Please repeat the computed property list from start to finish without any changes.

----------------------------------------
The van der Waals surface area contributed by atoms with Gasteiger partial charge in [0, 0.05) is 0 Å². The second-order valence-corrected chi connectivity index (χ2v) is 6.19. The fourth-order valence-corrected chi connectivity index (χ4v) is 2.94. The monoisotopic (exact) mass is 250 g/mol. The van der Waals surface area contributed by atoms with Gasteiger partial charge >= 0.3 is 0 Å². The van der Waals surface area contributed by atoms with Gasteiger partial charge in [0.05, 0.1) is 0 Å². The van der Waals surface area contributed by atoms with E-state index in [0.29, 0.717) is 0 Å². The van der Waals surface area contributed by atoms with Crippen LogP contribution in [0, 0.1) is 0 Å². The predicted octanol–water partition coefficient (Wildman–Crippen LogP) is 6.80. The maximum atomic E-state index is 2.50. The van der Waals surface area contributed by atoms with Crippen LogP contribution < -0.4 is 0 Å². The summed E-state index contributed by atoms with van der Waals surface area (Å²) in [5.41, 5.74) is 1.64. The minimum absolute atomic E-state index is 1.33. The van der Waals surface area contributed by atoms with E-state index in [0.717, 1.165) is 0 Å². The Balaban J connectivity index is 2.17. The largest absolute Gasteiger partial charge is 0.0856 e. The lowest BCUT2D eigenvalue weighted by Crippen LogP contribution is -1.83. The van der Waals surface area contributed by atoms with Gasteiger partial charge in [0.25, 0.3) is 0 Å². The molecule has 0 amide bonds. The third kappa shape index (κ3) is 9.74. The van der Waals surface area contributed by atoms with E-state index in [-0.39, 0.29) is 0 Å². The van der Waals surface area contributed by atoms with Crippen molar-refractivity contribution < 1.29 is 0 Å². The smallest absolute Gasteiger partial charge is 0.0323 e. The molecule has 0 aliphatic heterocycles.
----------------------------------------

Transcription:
The van der Waals surface area contributed by atoms with Gasteiger partial charge in [0, 0.05) is 0 Å². The second-order valence-corrected chi connectivity index (χ2v) is 6.19. The fourth-order valence-corrected chi connectivity index (χ4v) is 2.94. The monoisotopic (exact) mass is 250 g/mol. The van der Waals surface area contributed by atoms with Gasteiger partial charge >= 0.3 is 0 Å². The van der Waals surface area contributed by atoms with Gasteiger partial charge in [0.05, 0.1) is 0 Å². The van der Waals surface area contributed by atoms with E-state index in [0.29, 0.717) is 0 Å². The van der Waals surface area contributed by atoms with Crippen LogP contribution in [0, 0.1) is 0 Å². The predicted octanol–water partition coefficient (Wildman–Crippen LogP) is 6.80. The maximum atomic E-state index is 2.50. The van der Waals surface area contributed by atoms with Crippen LogP contribution < -0.4 is 0 Å². The summed E-state index contributed by atoms with van der Waals surface area (Å²) in [5.41, 5.74) is 1.64. The minimum absolute atomic E-state index is 1.33. The van der Waals surface area contributed by atoms with E-state index in [0.717, 1.165) is 0 Å². The Balaban J connectivity index is 2.17. The largest absolute Gasteiger partial charge is 0.0856 e. The lowest BCUT2D eigenvalue weighted by Crippen LogP contribution is -1.83. The van der Waals surface area contributed by atoms with Gasteiger partial charge in [0.25, 0.3) is 0 Å². The molecule has 0 amide bonds. The third kappa shape index (κ3) is 9.74. The van der Waals surface area contributed by atoms with E-state index in [-0.39, 0.29) is 0 Å². The van der Waals surface area contributed by atoms with Crippen molar-refractivity contribution < 1.29 is 0 Å². The smallest absolute Gasteiger partial charge is 0.0323 e. The molecule has 0 aliphatic heterocycles.